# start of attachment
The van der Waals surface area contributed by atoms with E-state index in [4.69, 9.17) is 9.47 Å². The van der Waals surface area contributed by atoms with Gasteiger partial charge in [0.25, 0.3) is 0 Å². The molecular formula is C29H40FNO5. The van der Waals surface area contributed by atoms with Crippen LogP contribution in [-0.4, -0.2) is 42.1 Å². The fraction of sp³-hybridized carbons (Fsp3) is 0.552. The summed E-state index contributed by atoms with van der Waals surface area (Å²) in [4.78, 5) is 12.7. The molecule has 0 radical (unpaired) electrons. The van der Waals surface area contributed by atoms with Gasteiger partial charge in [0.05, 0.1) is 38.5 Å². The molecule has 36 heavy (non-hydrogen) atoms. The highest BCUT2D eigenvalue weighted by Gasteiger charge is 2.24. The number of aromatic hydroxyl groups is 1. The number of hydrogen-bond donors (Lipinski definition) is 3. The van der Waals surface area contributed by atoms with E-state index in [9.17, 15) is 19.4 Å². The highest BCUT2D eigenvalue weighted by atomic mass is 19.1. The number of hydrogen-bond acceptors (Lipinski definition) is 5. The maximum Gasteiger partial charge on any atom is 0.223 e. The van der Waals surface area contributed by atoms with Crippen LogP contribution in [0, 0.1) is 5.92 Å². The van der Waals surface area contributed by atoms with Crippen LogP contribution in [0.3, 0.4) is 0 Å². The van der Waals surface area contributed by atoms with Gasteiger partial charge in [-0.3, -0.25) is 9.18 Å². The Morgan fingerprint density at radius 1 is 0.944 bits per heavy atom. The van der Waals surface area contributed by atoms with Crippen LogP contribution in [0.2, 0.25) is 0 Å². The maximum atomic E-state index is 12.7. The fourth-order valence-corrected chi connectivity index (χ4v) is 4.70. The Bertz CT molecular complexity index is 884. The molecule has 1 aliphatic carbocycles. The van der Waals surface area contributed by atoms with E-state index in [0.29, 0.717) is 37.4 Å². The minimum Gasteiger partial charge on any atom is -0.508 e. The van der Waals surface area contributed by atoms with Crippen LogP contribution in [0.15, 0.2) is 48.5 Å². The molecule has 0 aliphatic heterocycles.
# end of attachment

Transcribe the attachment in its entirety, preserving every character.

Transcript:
The van der Waals surface area contributed by atoms with E-state index in [4.69, 9.17) is 9.47 Å². The van der Waals surface area contributed by atoms with Gasteiger partial charge in [0.25, 0.3) is 0 Å². The molecular formula is C29H40FNO5. The van der Waals surface area contributed by atoms with Crippen LogP contribution in [-0.4, -0.2) is 42.1 Å². The fraction of sp³-hybridized carbons (Fsp3) is 0.552. The summed E-state index contributed by atoms with van der Waals surface area (Å²) in [4.78, 5) is 12.7. The molecule has 0 radical (unpaired) electrons. The van der Waals surface area contributed by atoms with Gasteiger partial charge in [0.05, 0.1) is 38.5 Å². The molecule has 36 heavy (non-hydrogen) atoms. The highest BCUT2D eigenvalue weighted by Gasteiger charge is 2.24. The number of aromatic hydroxyl groups is 1. The number of hydrogen-bond donors (Lipinski definition) is 3. The van der Waals surface area contributed by atoms with E-state index in [9.17, 15) is 19.4 Å². The highest BCUT2D eigenvalue weighted by atomic mass is 19.1. The number of hydrogen-bond acceptors (Lipinski definition) is 5. The maximum Gasteiger partial charge on any atom is 0.223 e. The van der Waals surface area contributed by atoms with Crippen LogP contribution in [0, 0.1) is 5.92 Å². The van der Waals surface area contributed by atoms with Crippen LogP contribution in [0.3, 0.4) is 0 Å². The van der Waals surface area contributed by atoms with Gasteiger partial charge in [-0.3, -0.25) is 9.18 Å². The Morgan fingerprint density at radius 1 is 0.944 bits per heavy atom. The van der Waals surface area contributed by atoms with Crippen LogP contribution in [0.2, 0.25) is 0 Å². The maximum atomic E-state index is 12.7. The fourth-order valence-corrected chi connectivity index (χ4v) is 4.70. The Bertz CT molecular complexity index is 884. The molecule has 1 aliphatic carbocycles. The van der Waals surface area contributed by atoms with E-state index in [0.29, 0.717) is 37.4 Å². The minimum Gasteiger partial charge on any atom is -0.508 e. The van der Waals surface area contributed by atoms with Crippen LogP contribution in [0.15, 0.2) is 48.5 Å². The molecule has 0 aliphatic heterocycles.